Building Central Park was also a massive undertaking of itself. They end up in Central Park and we really matched the footprint of Central Park, the elevation of Central Park, everything, to be as accurate as possible to the real Central Park. Even the tree species, to the percentage of species in different areas–all that was matched to kind of make it as authentic as possible just so you know.
b&a: How did you then handle the Grand Canyon portion?
Adrien Saint Girons: For the Grand Canyon, we started from a base of Google Maps data that we built on top of to add all the detail procedurally to the different surfaces, to make sure that we got the quality of a photoreal Grand Canyon mixed in with our New York base. So we had our islands of New York that we generated and then islands of the Grand Canyon and our layout team would then place both top and bottom–I mean, it’s crazy to imagine an environment that exists both at the top and at the bottom and light it in a way that makes sense. So we had to come up with a lighting mechanism that would really get us a convincing look for an image that was rendered both from top and bottom. In reality, there wouldn’t be any light that would come through. It’d be like a completely black area with a little sliver of light at the edge, if you thought about it, and you put two things, one on top of the other.
That whole section where they’re chatting on top of the train was a massive undertaking by the layout team and the environment team who worked together, placing everything by hand, composing every image. Once we had an understanding of where these buildings were, it was also about adding rock growths on top of those buildings. They were placed by our FX team which created a whole library of rock growth that they could pick and choose and find the most appropriate one from. The idea was that the Grand Canyon was growing into New York and New York growing into the Grand Canyon.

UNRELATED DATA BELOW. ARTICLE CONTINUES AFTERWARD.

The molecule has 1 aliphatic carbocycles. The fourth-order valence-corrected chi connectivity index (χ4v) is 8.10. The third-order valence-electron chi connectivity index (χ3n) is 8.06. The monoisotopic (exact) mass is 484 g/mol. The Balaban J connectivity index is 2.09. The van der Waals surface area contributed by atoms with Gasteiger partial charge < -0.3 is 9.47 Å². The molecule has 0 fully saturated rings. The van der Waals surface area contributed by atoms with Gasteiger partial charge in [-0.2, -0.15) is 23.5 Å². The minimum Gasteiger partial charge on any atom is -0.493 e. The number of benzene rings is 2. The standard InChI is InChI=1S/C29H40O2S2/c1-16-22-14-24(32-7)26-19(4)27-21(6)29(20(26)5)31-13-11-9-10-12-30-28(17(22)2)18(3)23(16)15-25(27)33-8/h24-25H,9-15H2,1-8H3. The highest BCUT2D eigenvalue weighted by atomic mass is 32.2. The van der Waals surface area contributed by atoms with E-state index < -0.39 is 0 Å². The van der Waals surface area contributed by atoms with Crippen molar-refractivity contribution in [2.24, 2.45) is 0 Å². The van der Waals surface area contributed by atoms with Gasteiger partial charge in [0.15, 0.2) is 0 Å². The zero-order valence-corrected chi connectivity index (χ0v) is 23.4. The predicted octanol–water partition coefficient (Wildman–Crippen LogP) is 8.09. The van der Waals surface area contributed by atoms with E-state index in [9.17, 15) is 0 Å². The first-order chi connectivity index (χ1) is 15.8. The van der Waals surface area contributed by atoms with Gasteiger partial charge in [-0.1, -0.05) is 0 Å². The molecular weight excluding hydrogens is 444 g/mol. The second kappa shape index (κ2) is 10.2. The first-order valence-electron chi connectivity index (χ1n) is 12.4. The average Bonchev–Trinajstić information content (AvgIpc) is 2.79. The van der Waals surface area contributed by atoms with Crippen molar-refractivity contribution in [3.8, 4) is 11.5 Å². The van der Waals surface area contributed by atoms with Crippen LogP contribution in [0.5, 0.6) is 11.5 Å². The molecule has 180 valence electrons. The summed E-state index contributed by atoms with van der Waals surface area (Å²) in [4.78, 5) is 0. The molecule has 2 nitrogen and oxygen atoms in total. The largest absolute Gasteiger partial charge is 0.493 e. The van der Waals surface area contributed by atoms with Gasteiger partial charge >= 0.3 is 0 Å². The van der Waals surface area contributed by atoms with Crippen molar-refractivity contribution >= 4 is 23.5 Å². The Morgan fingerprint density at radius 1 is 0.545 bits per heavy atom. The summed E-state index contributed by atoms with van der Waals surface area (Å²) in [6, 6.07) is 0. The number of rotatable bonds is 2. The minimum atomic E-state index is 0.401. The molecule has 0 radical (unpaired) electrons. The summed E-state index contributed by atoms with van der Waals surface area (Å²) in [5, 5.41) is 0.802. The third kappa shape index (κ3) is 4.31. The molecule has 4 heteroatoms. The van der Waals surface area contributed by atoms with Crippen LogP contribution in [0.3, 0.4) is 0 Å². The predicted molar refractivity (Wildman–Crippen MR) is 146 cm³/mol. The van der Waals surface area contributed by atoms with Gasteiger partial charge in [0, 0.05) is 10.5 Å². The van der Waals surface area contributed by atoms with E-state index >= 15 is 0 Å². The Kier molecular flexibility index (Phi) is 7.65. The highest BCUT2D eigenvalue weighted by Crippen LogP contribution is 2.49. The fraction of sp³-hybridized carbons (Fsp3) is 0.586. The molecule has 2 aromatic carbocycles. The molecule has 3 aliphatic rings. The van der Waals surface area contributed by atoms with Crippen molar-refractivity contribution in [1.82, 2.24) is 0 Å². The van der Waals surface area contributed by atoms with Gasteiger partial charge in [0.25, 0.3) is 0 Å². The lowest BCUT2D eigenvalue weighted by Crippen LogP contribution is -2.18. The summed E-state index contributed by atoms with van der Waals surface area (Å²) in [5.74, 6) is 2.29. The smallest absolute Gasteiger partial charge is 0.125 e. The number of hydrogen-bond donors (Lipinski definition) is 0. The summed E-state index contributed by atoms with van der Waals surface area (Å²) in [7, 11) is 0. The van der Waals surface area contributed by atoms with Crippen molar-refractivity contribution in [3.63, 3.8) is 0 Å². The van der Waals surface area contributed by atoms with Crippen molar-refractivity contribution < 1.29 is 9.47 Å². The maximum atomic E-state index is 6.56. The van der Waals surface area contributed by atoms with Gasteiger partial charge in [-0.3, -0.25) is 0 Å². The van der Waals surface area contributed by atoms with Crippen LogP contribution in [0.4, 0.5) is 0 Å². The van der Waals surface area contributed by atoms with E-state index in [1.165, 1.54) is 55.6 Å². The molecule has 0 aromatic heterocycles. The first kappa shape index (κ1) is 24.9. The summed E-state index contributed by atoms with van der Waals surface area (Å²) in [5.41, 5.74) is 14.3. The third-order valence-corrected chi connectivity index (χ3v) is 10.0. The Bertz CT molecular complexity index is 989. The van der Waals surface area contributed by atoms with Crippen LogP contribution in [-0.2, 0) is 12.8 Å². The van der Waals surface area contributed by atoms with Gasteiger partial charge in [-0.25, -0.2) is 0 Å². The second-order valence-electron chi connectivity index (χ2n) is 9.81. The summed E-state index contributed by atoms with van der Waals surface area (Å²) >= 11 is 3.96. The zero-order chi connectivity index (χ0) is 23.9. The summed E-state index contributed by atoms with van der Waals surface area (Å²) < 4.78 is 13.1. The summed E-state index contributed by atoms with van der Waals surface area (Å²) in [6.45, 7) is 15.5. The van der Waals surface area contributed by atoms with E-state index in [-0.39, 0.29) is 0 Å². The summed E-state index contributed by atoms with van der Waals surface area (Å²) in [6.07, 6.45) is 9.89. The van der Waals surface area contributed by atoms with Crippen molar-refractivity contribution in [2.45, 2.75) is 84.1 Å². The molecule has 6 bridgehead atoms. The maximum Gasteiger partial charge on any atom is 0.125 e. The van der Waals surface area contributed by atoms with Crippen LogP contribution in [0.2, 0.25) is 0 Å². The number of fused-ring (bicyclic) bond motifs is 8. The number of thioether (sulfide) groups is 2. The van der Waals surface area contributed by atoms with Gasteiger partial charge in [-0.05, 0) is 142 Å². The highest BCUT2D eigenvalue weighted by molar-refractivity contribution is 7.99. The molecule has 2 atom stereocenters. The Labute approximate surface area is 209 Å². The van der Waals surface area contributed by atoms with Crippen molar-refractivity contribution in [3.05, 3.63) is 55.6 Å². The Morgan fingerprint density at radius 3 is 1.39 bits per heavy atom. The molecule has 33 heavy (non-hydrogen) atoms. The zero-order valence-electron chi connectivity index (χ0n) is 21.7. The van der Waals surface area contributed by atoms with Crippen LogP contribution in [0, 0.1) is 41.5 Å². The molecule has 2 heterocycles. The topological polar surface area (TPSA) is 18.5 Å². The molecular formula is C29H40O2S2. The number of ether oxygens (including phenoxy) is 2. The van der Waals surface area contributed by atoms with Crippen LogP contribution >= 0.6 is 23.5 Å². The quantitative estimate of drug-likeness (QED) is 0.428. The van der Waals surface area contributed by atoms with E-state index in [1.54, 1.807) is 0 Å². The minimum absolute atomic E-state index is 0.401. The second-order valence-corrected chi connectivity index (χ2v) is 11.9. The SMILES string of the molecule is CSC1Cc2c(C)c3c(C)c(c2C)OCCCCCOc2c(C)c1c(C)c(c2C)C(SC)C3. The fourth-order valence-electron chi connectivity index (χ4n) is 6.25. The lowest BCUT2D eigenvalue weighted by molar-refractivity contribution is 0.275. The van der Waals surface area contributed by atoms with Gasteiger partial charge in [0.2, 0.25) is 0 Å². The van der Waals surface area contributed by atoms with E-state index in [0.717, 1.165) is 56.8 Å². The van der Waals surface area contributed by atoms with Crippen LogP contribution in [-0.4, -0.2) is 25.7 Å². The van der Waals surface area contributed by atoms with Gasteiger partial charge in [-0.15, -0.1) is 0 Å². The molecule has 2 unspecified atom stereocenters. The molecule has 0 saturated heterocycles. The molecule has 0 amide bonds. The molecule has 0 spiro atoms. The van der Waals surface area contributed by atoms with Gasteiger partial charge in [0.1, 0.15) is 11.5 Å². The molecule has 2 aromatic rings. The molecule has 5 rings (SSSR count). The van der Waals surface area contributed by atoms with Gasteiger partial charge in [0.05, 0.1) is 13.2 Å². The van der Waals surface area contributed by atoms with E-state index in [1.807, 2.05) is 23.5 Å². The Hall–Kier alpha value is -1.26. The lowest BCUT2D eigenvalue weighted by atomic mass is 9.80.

Then the two portals collide. Well, first of all, making two portals and having two portals exist in conjunction, I mean, the whole logic of how portals work. There were a lot of debates.
b&a: I think Kelly said there was a lot of head scratching.
Adrien Saint Girons: It was funny. Everyone’s like, ‘No, it can’t be this!’ I’m like, ‘Yeah, that’s fine. It makes sense.’ Our reference was the game Portal to try to figure out how things would work. But that was a lot of fun to figure out.
b&a: I know that Digital Domain did some viz for that section, but how did things move on from the original plan and did Framestore deliver any kind of animatics or layout for approval?
Adrien Saint Girons: That sequence, especially the end section, the part in the Grand Canyon, went through a lot of people, a lot of iterations. Another supervisor here at Framestore–Alexis Wajsbrot–also came in to help figure out some of that section. He sat down, did some storyboards with an artist, translated those storyboards into some postvis, and some artwork and some key shots, to develop the look. We would show all that to Kelly and to the director and ask, ‘Is this the right direction? Is this the right thing?’ What we did there, plus what DD had done, all that gelled together. It was a very collaborative effort to try to figure out what this section should be. It was continuously evolving and I was fortunate to have my co-supervisor Christian Kaestner help bring the Mirror Dimension to completion and better define the kaleidoscope section.
b&a: I’m curious about the kaleidoscope thing just in terms of the complexity of it really, because I can imagine you design it, you animate what needs to be animated, but because it was so mathematical, whether something like the FX animation and technical animation side relied on that maths, or was it more sort of ‘faked’?
Adrien Saint Girons: Well, that’s a good question. One thing that was very important for the director was that it was mathematical, that it was clear that it was Spider-Man using his education to figure this out. So the brief was really worked backwards, that is, figure out the end moment when he gets caught and what the math behind that was. And then we could figure out what the kaleidoscoping look needed to be.